Making Turkey Outreach More than Turkey Outreach
Turkey Outreach is not a just one-time event. It’s an opportunity to build relationships with families.
In Loudoun County, we have the opportunity to build relationships with about 950 families on November 21st simply by delivering Thanksgiving meals.
“Most people don’t understand that there really is a need,” said Guy Goddard, MBC volunteer. “There are people even in this area who cannot afford to go all out and get everything for one meal. Then when we deliver the meal,” he said, “we have the opportunity to say, ‘This is why we’re doing it.’”
Outreach Pastor Dave Kroeze said, “The reality is, I don’t have enough time in my day to personally engage every family in relationship.” Ideally, Dave would be able to determine each family’s needs and dreams and begin to point them in the direction of a relationship with Jesus.
Discovering Needs and Meeting Them
When we deliver the meals, we offer to pray for families. “I can think of one situation where McLean people were invited in,” said Denise O’Kane, retired parent liaison at Catoctin Elementary. “McLean found out that the home needed repairs and did them.”
“There was one year of Turkey Outreach that I’m sure we saved a life,” said John Donahue, MBC volunteer and former Assistant Chaplain at the Loudoun Adult Detention Center. “I delivered a box to a woman whose son was incarcerated. While talking to her, I said, ‘It’s cold in here.’
“She said she didn’t have any heat for 3 days because she couldn’t pay the bill. ‘I don’t know what I’m going to do,’ she said. ‘My son was providing a lot of the income.’” John called the police and stayed until she was able to get a grant to get the heat turned back on. “I got a phone call from her later saying, ‘Thank you! Thank you! Thank you!’”
When a need is discovered, the Holy Spirit moves volunteers to act.
Turkey Outreach Can Lead to Gifts of Joy
For example, Meredith Kroeze, Resource Teacher at Creighton’s Corner Elementary and MBC Loudoun volunteer said that while playing kickball with one of the kids, “we found out what the kids wanted for Christmas. That led to McLean providing Christmas gifts through our Gifts of Joy ministry.”
Gifts of Joy is MBC’s gift giving ministry at Christmastime (formerly called “Angel Tree”). You choose a tag from the tree and purchase the requested item. Volunteers then deliver the gifts to families before Christmas.
The Parent Liaison and the counselors at Creighton’s Corner had identified 29 students for whom they wanted to provide Christmas gifts. Another church provided for 10, and the school was trying to figure out how to support the other 19 using their liaison budget. But McLean, because of their relationship with the school for Turkey Outreach, discovered the need and provided for the other 19. Not only were the students blessed, but the school staff were taken aback by all the gifts that were coming in. “The staff notice what McLean is doing and were really touched,” said Meredith.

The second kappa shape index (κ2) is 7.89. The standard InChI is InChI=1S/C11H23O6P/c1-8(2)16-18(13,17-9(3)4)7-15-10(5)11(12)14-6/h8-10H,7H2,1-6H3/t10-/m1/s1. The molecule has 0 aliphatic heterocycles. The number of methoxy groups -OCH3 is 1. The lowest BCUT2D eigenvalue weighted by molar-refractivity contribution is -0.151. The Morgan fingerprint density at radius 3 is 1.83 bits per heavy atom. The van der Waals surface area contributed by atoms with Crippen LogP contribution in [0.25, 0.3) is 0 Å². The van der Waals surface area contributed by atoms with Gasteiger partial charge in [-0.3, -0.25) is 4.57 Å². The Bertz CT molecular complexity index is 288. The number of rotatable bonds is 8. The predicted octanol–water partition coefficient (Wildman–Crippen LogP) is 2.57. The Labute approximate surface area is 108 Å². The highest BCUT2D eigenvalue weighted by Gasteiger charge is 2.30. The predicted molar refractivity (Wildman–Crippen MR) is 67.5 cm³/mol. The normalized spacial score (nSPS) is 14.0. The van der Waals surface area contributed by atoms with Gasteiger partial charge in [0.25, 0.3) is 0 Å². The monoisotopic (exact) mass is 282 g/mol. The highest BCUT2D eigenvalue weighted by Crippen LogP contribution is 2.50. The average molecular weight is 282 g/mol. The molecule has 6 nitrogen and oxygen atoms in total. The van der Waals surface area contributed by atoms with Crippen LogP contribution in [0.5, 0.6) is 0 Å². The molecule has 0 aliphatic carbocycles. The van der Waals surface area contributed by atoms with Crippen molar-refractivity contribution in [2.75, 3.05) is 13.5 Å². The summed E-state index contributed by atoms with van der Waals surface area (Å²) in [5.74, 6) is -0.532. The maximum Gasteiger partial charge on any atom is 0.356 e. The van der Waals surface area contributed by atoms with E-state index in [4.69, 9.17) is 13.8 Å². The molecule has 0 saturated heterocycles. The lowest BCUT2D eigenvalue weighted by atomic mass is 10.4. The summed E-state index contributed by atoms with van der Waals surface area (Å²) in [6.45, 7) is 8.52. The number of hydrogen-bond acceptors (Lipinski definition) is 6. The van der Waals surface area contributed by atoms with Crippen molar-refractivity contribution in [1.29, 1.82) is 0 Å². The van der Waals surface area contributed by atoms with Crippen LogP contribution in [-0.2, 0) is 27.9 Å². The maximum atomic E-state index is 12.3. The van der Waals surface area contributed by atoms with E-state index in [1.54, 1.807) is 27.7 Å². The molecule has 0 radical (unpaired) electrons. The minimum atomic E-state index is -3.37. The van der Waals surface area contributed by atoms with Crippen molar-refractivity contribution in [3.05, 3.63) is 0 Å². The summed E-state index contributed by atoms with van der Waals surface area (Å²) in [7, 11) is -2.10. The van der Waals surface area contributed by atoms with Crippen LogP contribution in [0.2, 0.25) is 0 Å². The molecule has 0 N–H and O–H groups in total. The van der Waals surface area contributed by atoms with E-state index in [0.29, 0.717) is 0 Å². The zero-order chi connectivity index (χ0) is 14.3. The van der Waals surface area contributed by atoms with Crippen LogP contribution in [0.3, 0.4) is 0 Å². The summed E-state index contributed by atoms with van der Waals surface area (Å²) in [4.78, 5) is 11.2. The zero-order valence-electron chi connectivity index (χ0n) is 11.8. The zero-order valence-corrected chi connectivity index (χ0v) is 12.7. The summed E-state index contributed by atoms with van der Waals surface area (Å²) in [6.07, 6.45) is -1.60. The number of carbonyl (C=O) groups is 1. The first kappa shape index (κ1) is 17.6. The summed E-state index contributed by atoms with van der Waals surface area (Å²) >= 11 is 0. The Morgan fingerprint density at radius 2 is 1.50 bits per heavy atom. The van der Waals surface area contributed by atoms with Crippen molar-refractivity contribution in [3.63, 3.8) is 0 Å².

“Because I work there, I knew what each student was getting for Christmas,” Meredith said. “A third-grade girl wanted Scrabble so that she could get better at words. She came back after the break and said, ‘I can’t believe that I got what I asked for!’ She was just so excited to come back to school to tell me!”
Turkey Outreach Becomes Year Round
As Denise said, “You know, people come out of the woodwork at Thanksgiving and Christmas to help (those less fortunate), but come January, it’s ‘See ya.’ But kids and families need things year round. McLean helps year round.”
“For example,” Denise explained, “our summer school was canceled a couple years ago. McLean helped us make our own summer school. It never could’ve happened without McLean volunteers. Turkey Outreach becomes year round, making Turkey Outreach more than Turkey Outreach.”
Families, Discipleship Groups, Individuals—Everyone Volunteers
It’s not just the receiving families who benefit from Turkey Outreach. Volunteers benefit, too.Watch The Channel (2016) Full Movie Online Streaming Online and Download
“Last year was our favorite year,” Brian said. “People from our small group served together. It’s a very accessible volunteer activity. It’s low commitment. It’s easy for people who are not used to serving.”
“We were there for the very first Turkey Outreach,” said Pam Harris, MBC Loudoun volunteer. “We always brought our son, who was 6 years old that first year.”
“Now he’s 26,” Pam’s husband Ron Harris said. “He still serves.”
“Last year we served with our discipleship group,” Pam said. “It was moving to them, so they wanted to serve again this year.”
Claudia Rabe, Caring Connections Coordinator for Embrace Catoctin (an MBC Loudoun volunteer), said that through Turkey Outreach, she is “able to pray with people and find out what their needs are. When we’re at school, we’re careful not to mix school and church. But because we’re able to deliver the turkey boxes to homes, we can have a more open conversation.”
Being involved in Turkey Outreach just might change you.
“Turkey Outreach has developed me in a way that I’ve grown to understand the importance of interacting with people,” said Greg Lilly, MBC Loudoun volunteer. “It’s a growth process. I started out packing and then eventually got out on the front end, meeting and talking to people.”
“To me, it’s being Jesus with skin on,” Pam said. “We’re not just praying. It’s love in action.”
Turkey Outreach—“It’s anointed. It really is!” John said.